By Tom Tiernan
The power of your story can be enhanced or destroyed by how you present it. This presentation is the Character’s Point of View. There are three major points Of view and a host of others that are not often used. Here’s a quick rundown of these three points of view and three minor ones.
1) First Person: This view uses “I” and “Me” in its narrative form. The character is actually telling the story. We only know what they have seen, and they have to be present in all of the critical scenes in the story.
Example: I didn’t kill Margaret, but the cops were still looking for me.
2) Omniscient Narrator: Here we have the exact opposite of First Person. With this point of view, we see and hear everything, both relevant and extraneous. The choice of what to include is yours. You can be as lengthy as Proust or as sparse as Hemingway.
Example: George knew full well who killed Margaret, but he wouldn’t tell the cops. Mrs. Gray would have known he talked, and she would have had him killed.
3) Limited Third Person: Your story is clean and unobstructed by fancy language. Readers get to steep themselves in the lives of the characters. The writing is natural and transparent, making it easy to read. This method is the most common style of writing for fiction.
Example: George could only watch as Spike and Cuddles entered Margaret’s house. Sitting behind the steering wheel, he got the shock of his life as he heard the shots ring out.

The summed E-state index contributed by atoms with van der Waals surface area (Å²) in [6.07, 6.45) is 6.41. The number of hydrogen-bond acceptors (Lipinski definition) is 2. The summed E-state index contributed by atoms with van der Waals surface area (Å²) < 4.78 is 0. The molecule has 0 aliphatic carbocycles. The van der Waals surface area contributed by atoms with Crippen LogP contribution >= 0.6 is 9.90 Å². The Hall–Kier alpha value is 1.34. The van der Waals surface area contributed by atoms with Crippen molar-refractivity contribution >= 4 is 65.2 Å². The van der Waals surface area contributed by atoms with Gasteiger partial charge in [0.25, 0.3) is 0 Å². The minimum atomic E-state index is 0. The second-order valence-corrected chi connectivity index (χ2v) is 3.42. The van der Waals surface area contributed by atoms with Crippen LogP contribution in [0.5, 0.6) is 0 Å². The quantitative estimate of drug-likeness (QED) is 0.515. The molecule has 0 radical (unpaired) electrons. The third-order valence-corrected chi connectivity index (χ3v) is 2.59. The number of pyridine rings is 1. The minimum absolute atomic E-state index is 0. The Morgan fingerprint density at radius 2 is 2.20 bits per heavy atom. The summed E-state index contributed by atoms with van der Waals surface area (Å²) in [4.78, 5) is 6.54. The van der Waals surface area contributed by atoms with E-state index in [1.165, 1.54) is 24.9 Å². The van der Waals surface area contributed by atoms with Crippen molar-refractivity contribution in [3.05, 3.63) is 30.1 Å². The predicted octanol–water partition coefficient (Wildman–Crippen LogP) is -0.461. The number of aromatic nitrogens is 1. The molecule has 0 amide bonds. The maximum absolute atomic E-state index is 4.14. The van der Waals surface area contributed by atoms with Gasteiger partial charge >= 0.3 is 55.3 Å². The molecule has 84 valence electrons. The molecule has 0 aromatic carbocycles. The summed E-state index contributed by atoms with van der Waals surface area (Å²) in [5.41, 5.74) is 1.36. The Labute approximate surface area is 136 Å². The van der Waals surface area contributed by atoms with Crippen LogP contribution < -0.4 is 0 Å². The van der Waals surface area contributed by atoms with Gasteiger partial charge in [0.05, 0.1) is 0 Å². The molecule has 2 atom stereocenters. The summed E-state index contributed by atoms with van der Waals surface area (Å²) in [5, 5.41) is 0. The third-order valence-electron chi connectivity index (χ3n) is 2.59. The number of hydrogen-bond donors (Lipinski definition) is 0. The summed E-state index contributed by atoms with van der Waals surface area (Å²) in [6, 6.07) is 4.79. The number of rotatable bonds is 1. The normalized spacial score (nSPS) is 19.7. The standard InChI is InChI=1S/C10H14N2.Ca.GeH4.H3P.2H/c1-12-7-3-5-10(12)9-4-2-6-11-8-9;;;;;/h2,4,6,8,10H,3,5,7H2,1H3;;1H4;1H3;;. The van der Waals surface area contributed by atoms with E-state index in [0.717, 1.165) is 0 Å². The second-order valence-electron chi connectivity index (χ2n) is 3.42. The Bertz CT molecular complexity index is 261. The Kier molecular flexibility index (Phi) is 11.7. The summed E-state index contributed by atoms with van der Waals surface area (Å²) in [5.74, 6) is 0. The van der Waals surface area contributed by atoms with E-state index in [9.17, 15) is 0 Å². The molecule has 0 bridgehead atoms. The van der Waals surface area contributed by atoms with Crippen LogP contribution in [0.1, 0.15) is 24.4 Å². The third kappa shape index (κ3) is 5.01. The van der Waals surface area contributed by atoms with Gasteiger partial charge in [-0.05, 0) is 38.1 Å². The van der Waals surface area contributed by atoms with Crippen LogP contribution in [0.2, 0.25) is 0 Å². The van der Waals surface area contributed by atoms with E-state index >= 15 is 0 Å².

Furthermore, Limited Third Person can be divided into three distinct stages.
A) Limited Third Person, Light Penetration: We can observe only the actions from the viewpoint character when they are present. The narrator is neutral.
Example: George waited patiently in his car for Officer Baransky to show up. The street, devoid of other vehicles, still made George nervous. The rear passenger door opened, and a dark figure slid into the seat. “Evening, George,” said the figure.
B) Limited Third Person, Deep Penetration: We experience things as if seeing them through the character’s eyes. Items are related as the character thinks they are happening. The character’s thoughts become ours.
Example: George was shocked that the voice was that of Ezra, Mrs. Gray’s first assistant.
“What are you doing here, George?” asked Ezra.
George calmed himself before answering. Despite his fear, he found his voice. “Had a fight with Naomi. I had to get some air.”
Ezra stared at him, even though George couldn’t see his eyes. “Hunh. Are you sure it wasn’t to talk to that cop I saw walkin’ this way a minute ago?”
C) Limited Third Person, Cinematic View: In this Point of View, we see things only as the characters see them. It’s like looking through a camera lens. The difference here is that we don’t get inside the character’s head. We only see and hear what they see and hear.
Example: As George waited for the bullet to come through the back seat and into his gut, the door opened. Two hands reached in and pulled the surprised Ezra out of the car. Someone took his place.
“How ya been, George,” said Baransky.
Take your pick of these points of view and have fun with them. Experiment with one you haven’t used before.